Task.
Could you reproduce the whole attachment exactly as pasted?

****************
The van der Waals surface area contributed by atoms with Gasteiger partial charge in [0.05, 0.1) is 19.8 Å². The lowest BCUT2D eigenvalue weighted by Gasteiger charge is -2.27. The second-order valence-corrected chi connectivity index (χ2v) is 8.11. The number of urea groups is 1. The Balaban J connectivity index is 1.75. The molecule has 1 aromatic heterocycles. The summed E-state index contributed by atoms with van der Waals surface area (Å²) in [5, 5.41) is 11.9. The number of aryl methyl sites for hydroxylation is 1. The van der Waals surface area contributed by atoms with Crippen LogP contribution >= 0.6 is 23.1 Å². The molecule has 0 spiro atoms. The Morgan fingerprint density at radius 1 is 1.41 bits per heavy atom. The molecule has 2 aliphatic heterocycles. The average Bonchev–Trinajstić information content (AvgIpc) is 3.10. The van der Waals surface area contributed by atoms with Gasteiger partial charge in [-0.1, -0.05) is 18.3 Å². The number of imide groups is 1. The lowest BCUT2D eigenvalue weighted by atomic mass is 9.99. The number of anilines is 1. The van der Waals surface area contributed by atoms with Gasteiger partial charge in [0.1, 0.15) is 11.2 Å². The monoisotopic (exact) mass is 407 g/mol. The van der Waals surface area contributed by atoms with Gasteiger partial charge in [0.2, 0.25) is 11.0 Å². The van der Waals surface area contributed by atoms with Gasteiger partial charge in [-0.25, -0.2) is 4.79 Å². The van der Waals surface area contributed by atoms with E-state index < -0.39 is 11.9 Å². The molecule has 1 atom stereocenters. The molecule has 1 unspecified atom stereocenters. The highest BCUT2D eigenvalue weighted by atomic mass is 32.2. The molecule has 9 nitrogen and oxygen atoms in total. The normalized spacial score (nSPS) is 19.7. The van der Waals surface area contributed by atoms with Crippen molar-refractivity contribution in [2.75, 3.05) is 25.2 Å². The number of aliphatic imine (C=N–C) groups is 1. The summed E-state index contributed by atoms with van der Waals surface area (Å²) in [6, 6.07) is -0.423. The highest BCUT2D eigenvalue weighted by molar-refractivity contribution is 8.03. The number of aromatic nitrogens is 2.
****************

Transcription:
The van der Waals surface area contributed by atoms with Gasteiger partial charge in [0.05, 0.1) is 19.8 Å². The lowest BCUT2D eigenvalue weighted by Gasteiger charge is -2.27. The second-order valence-corrected chi connectivity index (χ2v) is 8.11. The number of urea groups is 1. The Balaban J connectivity index is 1.75. The molecule has 1 aromatic heterocycles. The summed E-state index contributed by atoms with van der Waals surface area (Å²) in [5, 5.41) is 11.9. The number of aryl methyl sites for hydroxylation is 1. The van der Waals surface area contributed by atoms with Crippen LogP contribution >= 0.6 is 23.1 Å². The molecule has 0 spiro atoms. The Morgan fingerprint density at radius 1 is 1.41 bits per heavy atom. The molecule has 2 aliphatic heterocycles. The average Bonchev–Trinajstić information content (AvgIpc) is 3.10. The van der Waals surface area contributed by atoms with Gasteiger partial charge in [-0.1, -0.05) is 18.3 Å². The number of imide groups is 1. The lowest BCUT2D eigenvalue weighted by atomic mass is 9.99. The number of anilines is 1. The van der Waals surface area contributed by atoms with Gasteiger partial charge in [0.1, 0.15) is 11.2 Å². The monoisotopic (exact) mass is 407 g/mol. The van der Waals surface area contributed by atoms with Gasteiger partial charge in [0.2, 0.25) is 11.0 Å². The van der Waals surface area contributed by atoms with Gasteiger partial charge in [-0.25, -0.2) is 4.79 Å². The van der Waals surface area contributed by atoms with E-state index < -0.39 is 11.9 Å². The molecule has 1 atom stereocenters. The molecule has 1 unspecified atom stereocenters. The highest BCUT2D eigenvalue weighted by atomic mass is 32.2. The molecule has 9 nitrogen and oxygen atoms in total. The normalized spacial score (nSPS) is 19.7. The van der Waals surface area contributed by atoms with Crippen molar-refractivity contribution in [2.75, 3.05) is 25.2 Å². The number of aliphatic imine (C=N–C) groups is 1. The summed E-state index contributed by atoms with van der Waals surface area (Å²) in [6, 6.07) is -0.423. The highest BCUT2D eigenvalue weighted by molar-refractivity contribution is 8.03. The number of aromatic nitrogens is 2.